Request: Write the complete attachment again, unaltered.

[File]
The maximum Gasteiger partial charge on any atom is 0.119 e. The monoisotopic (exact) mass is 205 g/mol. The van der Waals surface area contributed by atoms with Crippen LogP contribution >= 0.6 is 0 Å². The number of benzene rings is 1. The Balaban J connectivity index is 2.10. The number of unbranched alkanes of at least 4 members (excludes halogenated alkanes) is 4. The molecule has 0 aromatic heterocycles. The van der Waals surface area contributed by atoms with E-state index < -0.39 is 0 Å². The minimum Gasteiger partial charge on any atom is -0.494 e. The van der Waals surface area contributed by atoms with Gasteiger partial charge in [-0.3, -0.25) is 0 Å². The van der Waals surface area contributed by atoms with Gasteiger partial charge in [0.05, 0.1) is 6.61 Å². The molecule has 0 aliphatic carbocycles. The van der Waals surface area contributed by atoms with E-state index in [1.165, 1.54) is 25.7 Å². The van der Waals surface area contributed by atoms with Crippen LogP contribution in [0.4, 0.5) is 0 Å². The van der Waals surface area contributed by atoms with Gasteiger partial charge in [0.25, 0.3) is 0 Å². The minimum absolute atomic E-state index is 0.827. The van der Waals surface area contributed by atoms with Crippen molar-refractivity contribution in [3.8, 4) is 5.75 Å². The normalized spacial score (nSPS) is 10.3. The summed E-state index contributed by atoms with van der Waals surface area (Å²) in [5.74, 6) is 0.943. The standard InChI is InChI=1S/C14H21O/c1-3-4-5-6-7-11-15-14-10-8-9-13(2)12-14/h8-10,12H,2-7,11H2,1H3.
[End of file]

The maximum Gasteiger partial charge on any atom is 0.119 e. The monoisotopic (exact) mass is 205 g/mol. The van der Waals surface area contributed by atoms with Crippen LogP contribution >= 0.6 is 0 Å². The number of benzene rings is 1. The Balaban J connectivity index is 2.10. The number of unbranched alkanes of at least 4 members (excludes halogenated alkanes) is 4. The molecule has 0 aromatic heterocycles. The van der Waals surface area contributed by atoms with E-state index < -0.39 is 0 Å². The minimum Gasteiger partial charge on any atom is -0.494 e. The van der Waals surface area contributed by atoms with Gasteiger partial charge in [-0.3, -0.25) is 0 Å². The van der Waals surface area contributed by atoms with Gasteiger partial charge in [0.05, 0.1) is 6.61 Å². The molecule has 0 aliphatic carbocycles. The van der Waals surface area contributed by atoms with E-state index in [1.165, 1.54) is 25.7 Å². The van der Waals surface area contributed by atoms with Crippen LogP contribution in [0.4, 0.5) is 0 Å². The van der Waals surface area contributed by atoms with Gasteiger partial charge in [0.25, 0.3) is 0 Å². The minimum absolute atomic E-state index is 0.827. The van der Waals surface area contributed by atoms with Crippen molar-refractivity contribution in [3.8, 4) is 5.75 Å². The normalized spacial score (nSPS) is 10.3. The summed E-state index contributed by atoms with van der Waals surface area (Å²) in [5.74, 6) is 0.943. The standard InChI is InChI=1S/C14H21O/c1-3-4-5-6-7-11-15-14-10-8-9-13(2)12-14/h8-10,12H,2-7,11H2,1H3.